Considering all these findings, we decided to implement and expand the methodology of Suissa et al. using the database of the Hungarian National Health Insurance Fund (NHIF), analysing the data on all COPD patients from 2009 to the end of 2019, incorporating the effect of moderate exacerbations into our model.

MethodsData source

A longitudinal, retrospective analysis using the NHIF database was performed. This is a complex database that encompasses almost the entire population of Hungary, collecting certain healthcare data, including all reimbursement for drug prescriptions, inpatient and outpatient visits, laboratory and imaging examinations and the International Classification of Diseases (ICD-10) codes for all these events. All these data are linked to individual patients by their insurance number. The NHIF has a legal right to handle patients' data (Act No. 80/1997 on mandatory health insurance coverage) and has a right to share it on a claim basis (based on Act 63/2012 on the reuse of public data). Due to the contract terms, it is not possible to obtain data on individual patients or results that come from aggregating the data of less than 10 individuals from the database. Permission to conduct the study was provided by the National Institution of Pharmacy and Nutrition of Hungary, based on the beneficial assessment by the National Scientific and Research Ethics Committee of Hungary (docket number: IV/8716- 3 /2021/EKU).

This database had been used in previous studies in multiple fields of medicine (oncology,16,17 psychiatry,18,19 diabetology20 etc.); however, to the best of our knowledge, this is the first study in the field of obstructive pulmonary diseases.

Patients

First, all patients who received at least one inhalation drug (ICS, LABA, LAMA or any fixed combination of these or SABA or SAMA) between 2010-01-01 and 2019-12-31 (906,461 patients) were identified. After the first respiratory medication, at least one hospital admission (inpatient hospital or ambulatory emergency care) with the J44 ICD-10 code was required (referred to as the index hospitalization event in the following sections) (82,542 patients – 100%). The baseline period was defined as one year before the index hospitalization event. Patients who were under 18 years of age (60 patients – 0.07%) or had been hospitalized with the J44 ICD-10 code one year prior to the first COPD drug dispensation or had lung cancer (C34 ICD-10 code) in the baseline period were excluded from the study (18,442 patients – 22.34%). Lung cancer can present with specific symptoms and can cause repeated hospitalizations in patients with COPD before its diagnosis; these events could be mistaken for SAE. Therefore, the follow-up of patients with lung cancer (code C34 ICD-10) was censored one year prior to the first discharge diagnosis of lung cancer. Therefore, patients who had lung cancer in the first year after the index hospitalization event were also excluded from the study, resulting in a final population of 63 037 (74.5%) patients. Follow-up of all patients continued until the end of the study (2019.12.31.), the date of death, or one year before the occurrence of lung cancer. During the follow-up time, all SAEs were recorded. The steps of cohort formation are shown in Fig. 1.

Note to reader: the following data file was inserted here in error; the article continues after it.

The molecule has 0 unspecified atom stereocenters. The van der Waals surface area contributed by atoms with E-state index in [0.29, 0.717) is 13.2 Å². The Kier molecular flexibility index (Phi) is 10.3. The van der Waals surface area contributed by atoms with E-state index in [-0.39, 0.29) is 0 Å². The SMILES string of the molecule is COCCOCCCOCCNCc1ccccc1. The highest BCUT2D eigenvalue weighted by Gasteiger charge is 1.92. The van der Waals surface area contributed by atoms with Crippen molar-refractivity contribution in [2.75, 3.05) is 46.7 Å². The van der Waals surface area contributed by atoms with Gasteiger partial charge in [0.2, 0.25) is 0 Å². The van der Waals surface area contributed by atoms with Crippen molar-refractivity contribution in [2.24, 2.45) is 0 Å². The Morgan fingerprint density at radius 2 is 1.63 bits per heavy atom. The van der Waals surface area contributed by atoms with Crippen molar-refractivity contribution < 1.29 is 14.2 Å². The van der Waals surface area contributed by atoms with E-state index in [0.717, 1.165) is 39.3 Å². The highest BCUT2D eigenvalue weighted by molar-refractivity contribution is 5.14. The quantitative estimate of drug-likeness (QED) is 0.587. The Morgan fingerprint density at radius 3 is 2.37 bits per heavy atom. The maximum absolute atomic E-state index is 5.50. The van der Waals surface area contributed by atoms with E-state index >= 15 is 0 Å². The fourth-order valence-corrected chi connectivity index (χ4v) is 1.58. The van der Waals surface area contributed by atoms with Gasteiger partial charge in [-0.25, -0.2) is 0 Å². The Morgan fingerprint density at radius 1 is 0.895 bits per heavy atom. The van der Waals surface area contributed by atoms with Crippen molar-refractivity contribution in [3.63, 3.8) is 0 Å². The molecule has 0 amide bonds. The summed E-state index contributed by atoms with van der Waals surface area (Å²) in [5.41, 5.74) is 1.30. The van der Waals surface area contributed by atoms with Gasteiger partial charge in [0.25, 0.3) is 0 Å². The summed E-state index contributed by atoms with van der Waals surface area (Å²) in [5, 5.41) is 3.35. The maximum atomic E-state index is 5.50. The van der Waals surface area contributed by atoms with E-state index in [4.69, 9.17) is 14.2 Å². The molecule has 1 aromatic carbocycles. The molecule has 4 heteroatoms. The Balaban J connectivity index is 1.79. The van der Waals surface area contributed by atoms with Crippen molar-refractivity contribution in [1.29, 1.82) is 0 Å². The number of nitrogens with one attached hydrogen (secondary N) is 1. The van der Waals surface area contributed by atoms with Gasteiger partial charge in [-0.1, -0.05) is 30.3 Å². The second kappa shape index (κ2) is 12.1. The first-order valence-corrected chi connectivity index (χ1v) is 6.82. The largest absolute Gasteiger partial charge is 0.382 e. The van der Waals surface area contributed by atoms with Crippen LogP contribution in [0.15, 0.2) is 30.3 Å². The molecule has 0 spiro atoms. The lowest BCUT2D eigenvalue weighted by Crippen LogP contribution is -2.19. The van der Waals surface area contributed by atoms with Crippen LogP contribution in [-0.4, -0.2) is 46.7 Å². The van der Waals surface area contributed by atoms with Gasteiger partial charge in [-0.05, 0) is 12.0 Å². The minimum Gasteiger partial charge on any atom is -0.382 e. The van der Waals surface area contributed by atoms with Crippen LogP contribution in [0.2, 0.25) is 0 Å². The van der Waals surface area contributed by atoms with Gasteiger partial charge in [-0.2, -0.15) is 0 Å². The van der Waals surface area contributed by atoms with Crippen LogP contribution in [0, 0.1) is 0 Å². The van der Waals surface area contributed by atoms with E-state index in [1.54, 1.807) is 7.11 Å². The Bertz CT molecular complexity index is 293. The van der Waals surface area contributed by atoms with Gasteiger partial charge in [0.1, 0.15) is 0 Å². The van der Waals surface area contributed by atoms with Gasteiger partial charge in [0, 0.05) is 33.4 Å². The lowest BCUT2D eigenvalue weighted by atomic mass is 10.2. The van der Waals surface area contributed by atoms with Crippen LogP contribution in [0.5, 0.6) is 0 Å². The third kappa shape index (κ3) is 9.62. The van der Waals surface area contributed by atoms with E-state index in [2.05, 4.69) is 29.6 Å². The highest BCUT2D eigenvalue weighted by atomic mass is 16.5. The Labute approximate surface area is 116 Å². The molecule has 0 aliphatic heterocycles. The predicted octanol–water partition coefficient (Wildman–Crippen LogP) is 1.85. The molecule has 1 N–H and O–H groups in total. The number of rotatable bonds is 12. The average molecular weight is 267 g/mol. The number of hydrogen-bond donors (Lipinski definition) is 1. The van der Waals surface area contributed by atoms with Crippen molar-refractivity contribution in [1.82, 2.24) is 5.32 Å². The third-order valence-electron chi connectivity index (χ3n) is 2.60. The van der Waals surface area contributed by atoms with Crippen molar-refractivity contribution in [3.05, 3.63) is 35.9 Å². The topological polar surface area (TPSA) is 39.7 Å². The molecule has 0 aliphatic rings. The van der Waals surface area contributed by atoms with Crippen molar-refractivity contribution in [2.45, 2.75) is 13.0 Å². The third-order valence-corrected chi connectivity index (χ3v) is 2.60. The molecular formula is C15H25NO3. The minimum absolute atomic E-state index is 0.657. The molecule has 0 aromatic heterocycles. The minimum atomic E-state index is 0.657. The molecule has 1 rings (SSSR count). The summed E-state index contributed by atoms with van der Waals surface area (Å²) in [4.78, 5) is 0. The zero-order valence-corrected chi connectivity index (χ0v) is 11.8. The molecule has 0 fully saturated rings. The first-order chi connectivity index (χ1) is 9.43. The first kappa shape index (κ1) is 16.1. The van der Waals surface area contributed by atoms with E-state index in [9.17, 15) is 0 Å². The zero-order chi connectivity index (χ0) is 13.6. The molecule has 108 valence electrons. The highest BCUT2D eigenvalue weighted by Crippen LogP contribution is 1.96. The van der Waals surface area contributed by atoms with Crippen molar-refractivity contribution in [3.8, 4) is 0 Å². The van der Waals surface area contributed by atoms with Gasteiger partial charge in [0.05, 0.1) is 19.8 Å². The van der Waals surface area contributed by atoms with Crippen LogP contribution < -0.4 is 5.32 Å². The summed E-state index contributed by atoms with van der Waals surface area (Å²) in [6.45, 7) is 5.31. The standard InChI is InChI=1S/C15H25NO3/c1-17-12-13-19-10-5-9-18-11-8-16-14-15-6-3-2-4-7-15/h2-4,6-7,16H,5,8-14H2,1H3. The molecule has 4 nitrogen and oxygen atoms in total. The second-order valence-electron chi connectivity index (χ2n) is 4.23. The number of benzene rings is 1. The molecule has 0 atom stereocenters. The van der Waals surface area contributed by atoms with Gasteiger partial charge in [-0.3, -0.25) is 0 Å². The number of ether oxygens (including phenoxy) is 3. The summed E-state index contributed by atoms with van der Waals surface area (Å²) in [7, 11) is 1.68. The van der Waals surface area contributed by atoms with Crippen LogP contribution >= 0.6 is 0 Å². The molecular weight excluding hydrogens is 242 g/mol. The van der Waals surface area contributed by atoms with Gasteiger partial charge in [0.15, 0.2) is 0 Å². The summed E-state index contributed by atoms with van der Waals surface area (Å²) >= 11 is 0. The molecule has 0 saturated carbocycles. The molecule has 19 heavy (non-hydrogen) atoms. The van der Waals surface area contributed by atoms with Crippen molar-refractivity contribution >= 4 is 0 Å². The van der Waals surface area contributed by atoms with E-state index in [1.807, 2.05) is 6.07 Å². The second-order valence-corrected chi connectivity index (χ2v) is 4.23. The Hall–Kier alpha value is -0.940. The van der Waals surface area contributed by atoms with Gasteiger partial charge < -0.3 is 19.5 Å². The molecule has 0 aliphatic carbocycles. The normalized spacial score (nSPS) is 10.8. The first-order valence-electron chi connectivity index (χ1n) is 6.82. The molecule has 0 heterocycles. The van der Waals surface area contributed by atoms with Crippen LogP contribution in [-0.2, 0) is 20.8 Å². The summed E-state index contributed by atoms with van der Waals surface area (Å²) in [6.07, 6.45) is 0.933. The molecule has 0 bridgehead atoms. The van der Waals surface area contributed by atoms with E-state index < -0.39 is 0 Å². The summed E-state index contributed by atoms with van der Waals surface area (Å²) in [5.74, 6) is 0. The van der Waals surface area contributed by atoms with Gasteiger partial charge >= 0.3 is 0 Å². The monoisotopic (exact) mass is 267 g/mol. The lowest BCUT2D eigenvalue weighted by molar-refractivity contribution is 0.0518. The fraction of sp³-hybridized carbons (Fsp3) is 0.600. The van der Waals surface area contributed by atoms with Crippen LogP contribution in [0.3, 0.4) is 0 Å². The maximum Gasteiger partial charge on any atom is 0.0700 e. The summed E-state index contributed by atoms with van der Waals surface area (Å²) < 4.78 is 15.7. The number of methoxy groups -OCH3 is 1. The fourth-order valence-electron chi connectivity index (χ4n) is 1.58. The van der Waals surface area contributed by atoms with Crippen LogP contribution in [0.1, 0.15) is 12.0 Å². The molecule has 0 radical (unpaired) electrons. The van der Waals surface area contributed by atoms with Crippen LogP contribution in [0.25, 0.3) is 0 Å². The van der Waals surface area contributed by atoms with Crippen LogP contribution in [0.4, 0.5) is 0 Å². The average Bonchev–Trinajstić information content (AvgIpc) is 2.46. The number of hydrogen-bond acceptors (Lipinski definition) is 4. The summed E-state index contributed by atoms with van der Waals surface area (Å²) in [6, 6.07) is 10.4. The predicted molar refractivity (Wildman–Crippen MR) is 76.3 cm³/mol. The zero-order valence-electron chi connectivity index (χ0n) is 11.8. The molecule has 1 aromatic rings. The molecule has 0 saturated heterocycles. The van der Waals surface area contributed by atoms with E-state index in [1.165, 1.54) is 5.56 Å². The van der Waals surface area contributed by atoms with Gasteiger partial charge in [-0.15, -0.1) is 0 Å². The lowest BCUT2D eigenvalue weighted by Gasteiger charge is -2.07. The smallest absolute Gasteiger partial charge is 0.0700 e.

Fig. 1.

Flow chart of cohort formation.

COPD – Chronic Obstructive Pulmonary Disease; ICD-10 – 10th edition of International Classification of Diseases; LABA – Long-acting beta agonist; LAMA – Long-acting muscarinic antagonist; SABA – Short-acting beta agonist; SAE – Severe acute exacerbation; SAMA – Short-acting muscarinic antagonist.

(0.22MB).
Data analysis

Descriptive parameters such as gender, age (calculated at the first event of exacerbation), and length and type (acute inpatient care/rehabilitation) of the first hospitalization were collected on the index date. One year before the first severe exacerbation, a baseline period was applied, which was used to collect information on comorbidities and dispensed treatments. The Charlson comorbidity index was also calculated based on the definition of Quan.21

The main outcomes of the study were subsequent exacerbations and death. As in the method of Suissa et al., the start of follow-up differed for the two types of outcomes. In the case of a subsequent exacerbation, the start was defined as the date of live discharge from the hospital, while in the case of death, it was defined as the date of the index hospitalization event. The survival function of mortality was estimated using the Kaplan-Meier technique. The overall hazard function of successive severe exacerbations was estimated using the additional approach of Suissa et al., where the event was defined as the next severe COPD exacerbation or death, whichever occurred first, and with a competing risk model against death. To graphically analyse the effect of successive severe exacerbations, the hazard function of each successive severe exacerbation was combined in the same figure in such a way that two consecutive hazard functions were bound together when the previous one reached the median value of the survival probability function. Finally, competing risk models were used to estimate the effect of each successive severe exacerbation on the subsequent one and on mortality. The number of previous severe and moderate exacerbations was included in both models as a time-dependent covariate, maximized at a value of 10, with sex, age, and Charlson's comorbidity index as time-independent covariates. The values of the Charlson index were classified in the model as mild (values of 1–2), moderate (3–4) or severe (5), according to the appropriate methodology.22 In the case of the exacerbation model, the duration of the index hospitalization was also included as a covariate.9 Prescription of oral corticosteroids under J44 ICD-10 code (or 1430 diagnosis related group code DRG) OR prescription of any antibiotic under J44 ICD-10 were considered to be a moderate exacerbation. Subsequent prescriptions within 7 days were counted as the same moderate exacerbation event. This definition was similar to those used in previous trials.23,24 If an OCS prescription was followed by an SAE within 7 days, we only considered it as an SAE.